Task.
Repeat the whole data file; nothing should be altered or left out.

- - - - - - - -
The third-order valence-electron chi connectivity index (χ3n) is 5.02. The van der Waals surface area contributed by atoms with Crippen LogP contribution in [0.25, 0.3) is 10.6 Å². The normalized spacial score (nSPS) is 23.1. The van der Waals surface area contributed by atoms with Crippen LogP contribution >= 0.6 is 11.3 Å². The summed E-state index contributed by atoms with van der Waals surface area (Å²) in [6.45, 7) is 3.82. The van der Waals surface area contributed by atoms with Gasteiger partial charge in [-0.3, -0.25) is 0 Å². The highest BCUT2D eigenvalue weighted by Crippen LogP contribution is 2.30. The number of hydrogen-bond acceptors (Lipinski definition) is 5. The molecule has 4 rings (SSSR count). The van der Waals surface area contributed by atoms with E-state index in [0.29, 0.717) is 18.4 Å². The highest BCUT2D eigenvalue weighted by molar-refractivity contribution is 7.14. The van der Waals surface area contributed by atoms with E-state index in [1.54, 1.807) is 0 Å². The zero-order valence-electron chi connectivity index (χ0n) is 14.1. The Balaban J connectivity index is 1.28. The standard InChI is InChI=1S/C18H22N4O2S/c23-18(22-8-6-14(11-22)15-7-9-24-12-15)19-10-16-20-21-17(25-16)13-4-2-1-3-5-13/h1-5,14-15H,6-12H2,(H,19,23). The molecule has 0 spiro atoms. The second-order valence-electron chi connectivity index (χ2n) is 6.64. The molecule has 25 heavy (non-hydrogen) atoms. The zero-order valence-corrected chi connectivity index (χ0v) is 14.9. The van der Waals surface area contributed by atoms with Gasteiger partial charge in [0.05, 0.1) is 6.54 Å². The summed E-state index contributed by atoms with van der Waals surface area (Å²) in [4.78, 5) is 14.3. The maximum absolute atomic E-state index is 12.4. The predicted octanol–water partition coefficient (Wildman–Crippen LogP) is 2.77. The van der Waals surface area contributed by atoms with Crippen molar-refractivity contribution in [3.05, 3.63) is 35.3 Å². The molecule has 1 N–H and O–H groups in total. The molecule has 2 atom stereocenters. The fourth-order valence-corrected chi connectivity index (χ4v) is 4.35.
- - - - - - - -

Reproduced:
The third-order valence-electron chi connectivity index (χ3n) is 5.02. The van der Waals surface area contributed by atoms with Crippen LogP contribution in [0.25, 0.3) is 10.6 Å². The normalized spacial score (nSPS) is 23.1. The van der Waals surface area contributed by atoms with Crippen LogP contribution >= 0.6 is 11.3 Å². The summed E-state index contributed by atoms with van der Waals surface area (Å²) in [6.45, 7) is 3.82. The van der Waals surface area contributed by atoms with Gasteiger partial charge in [-0.3, -0.25) is 0 Å². The highest BCUT2D eigenvalue weighted by Crippen LogP contribution is 2.30. The number of hydrogen-bond acceptors (Lipinski definition) is 5. The molecule has 4 rings (SSSR count). The van der Waals surface area contributed by atoms with E-state index in [0.29, 0.717) is 18.4 Å². The highest BCUT2D eigenvalue weighted by molar-refractivity contribution is 7.14. The van der Waals surface area contributed by atoms with E-state index in [1.54, 1.807) is 0 Å². The zero-order valence-electron chi connectivity index (χ0n) is 14.1. The Balaban J connectivity index is 1.28. The standard InChI is InChI=1S/C18H22N4O2S/c23-18(22-8-6-14(11-22)15-7-9-24-12-15)19-10-16-20-21-17(25-16)13-4-2-1-3-5-13/h1-5,14-15H,6-12H2,(H,19,23). The molecule has 0 spiro atoms. The second-order valence-electron chi connectivity index (χ2n) is 6.64. The molecule has 25 heavy (non-hydrogen) atoms. The zero-order valence-corrected chi connectivity index (χ0v) is 14.9. The van der Waals surface area contributed by atoms with Gasteiger partial charge in [0.05, 0.1) is 6.54 Å². The summed E-state index contributed by atoms with van der Waals surface area (Å²) in [4.78, 5) is 14.3. The maximum absolute atomic E-state index is 12.4. The predicted octanol–water partition coefficient (Wildman–Crippen LogP) is 2.77. The van der Waals surface area contributed by atoms with Crippen molar-refractivity contribution in [3.05, 3.63) is 35.3 Å². The molecule has 1 N–H and O–H groups in total. The molecule has 2 atom stereocenters. The fourth-order valence-corrected chi connectivity index (χ4v) is 4.35.